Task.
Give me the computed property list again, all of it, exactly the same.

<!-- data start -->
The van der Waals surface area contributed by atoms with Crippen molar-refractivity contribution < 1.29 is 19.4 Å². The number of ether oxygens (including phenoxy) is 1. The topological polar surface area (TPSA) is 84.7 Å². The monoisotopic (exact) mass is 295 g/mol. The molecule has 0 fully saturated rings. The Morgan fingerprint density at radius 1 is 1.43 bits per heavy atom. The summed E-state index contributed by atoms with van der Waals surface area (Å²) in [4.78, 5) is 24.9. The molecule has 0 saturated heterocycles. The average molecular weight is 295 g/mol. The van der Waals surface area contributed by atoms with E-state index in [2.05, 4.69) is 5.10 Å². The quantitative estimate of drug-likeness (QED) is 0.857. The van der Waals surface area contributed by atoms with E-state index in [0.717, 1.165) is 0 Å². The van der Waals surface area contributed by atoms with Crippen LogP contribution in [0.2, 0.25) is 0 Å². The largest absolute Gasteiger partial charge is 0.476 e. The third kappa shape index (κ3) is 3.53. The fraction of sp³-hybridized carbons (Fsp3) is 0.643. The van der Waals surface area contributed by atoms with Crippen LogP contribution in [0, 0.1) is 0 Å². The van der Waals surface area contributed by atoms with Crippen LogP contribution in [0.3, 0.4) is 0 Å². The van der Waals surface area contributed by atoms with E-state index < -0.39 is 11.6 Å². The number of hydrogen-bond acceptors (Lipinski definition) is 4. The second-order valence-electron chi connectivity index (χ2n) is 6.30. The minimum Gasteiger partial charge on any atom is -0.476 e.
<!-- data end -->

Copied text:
The van der Waals surface area contributed by atoms with Crippen molar-refractivity contribution < 1.29 is 19.4 Å². The number of ether oxygens (including phenoxy) is 1. The topological polar surface area (TPSA) is 84.7 Å². The monoisotopic (exact) mass is 295 g/mol. The molecule has 0 fully saturated rings. The Morgan fingerprint density at radius 1 is 1.43 bits per heavy atom. The summed E-state index contributed by atoms with van der Waals surface area (Å²) in [4.78, 5) is 24.9. The molecule has 0 saturated heterocycles. The average molecular weight is 295 g/mol. The van der Waals surface area contributed by atoms with E-state index in [2.05, 4.69) is 5.10 Å². The quantitative estimate of drug-likeness (QED) is 0.857. The van der Waals surface area contributed by atoms with E-state index in [0.717, 1.165) is 0 Å². The van der Waals surface area contributed by atoms with Crippen LogP contribution in [0.2, 0.25) is 0 Å². The largest absolute Gasteiger partial charge is 0.476 e. The third kappa shape index (κ3) is 3.53. The fraction of sp³-hybridized carbons (Fsp3) is 0.643. The van der Waals surface area contributed by atoms with Crippen LogP contribution in [0, 0.1) is 0 Å². The van der Waals surface area contributed by atoms with Crippen LogP contribution in [0.3, 0.4) is 0 Å². The van der Waals surface area contributed by atoms with E-state index < -0.39 is 11.6 Å². The number of hydrogen-bond acceptors (Lipinski definition) is 4. The second-order valence-electron chi connectivity index (χ2n) is 6.30. The minimum Gasteiger partial charge on any atom is -0.476 e.